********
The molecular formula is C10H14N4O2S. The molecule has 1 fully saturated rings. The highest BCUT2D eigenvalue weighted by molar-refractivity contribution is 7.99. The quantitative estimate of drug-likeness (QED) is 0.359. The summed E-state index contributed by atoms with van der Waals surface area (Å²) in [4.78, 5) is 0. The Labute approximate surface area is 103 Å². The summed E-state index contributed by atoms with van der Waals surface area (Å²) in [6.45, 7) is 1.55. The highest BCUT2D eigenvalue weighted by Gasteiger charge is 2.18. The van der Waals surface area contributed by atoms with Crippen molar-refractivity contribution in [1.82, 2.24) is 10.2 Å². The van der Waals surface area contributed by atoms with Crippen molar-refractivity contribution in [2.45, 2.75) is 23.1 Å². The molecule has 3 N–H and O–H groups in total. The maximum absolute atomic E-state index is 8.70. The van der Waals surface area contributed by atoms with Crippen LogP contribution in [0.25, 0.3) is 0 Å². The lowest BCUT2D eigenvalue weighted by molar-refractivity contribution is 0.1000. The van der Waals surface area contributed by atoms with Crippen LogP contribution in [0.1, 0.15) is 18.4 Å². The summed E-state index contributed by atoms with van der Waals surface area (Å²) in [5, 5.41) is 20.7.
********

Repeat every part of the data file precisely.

The molecular formula is C10H14N4O2S. The molecule has 1 fully saturated rings. The highest BCUT2D eigenvalue weighted by molar-refractivity contribution is 7.99. The quantitative estimate of drug-likeness (QED) is 0.359. The summed E-state index contributed by atoms with van der Waals surface area (Å²) in [4.78, 5) is 0. The Labute approximate surface area is 103 Å². The summed E-state index contributed by atoms with van der Waals surface area (Å²) in [6.45, 7) is 1.55. The highest BCUT2D eigenvalue weighted by Gasteiger charge is 2.18. The van der Waals surface area contributed by atoms with Crippen molar-refractivity contribution in [1.82, 2.24) is 10.2 Å². The van der Waals surface area contributed by atoms with Crippen molar-refractivity contribution in [2.45, 2.75) is 23.1 Å². The molecule has 3 N–H and O–H groups in total. The maximum absolute atomic E-state index is 8.70. The van der Waals surface area contributed by atoms with Crippen LogP contribution in [0.25, 0.3) is 0 Å². The lowest BCUT2D eigenvalue weighted by molar-refractivity contribution is 0.1000. The van der Waals surface area contributed by atoms with Crippen LogP contribution in [0.1, 0.15) is 18.4 Å². The summed E-state index contributed by atoms with van der Waals surface area (Å²) in [5, 5.41) is 20.7.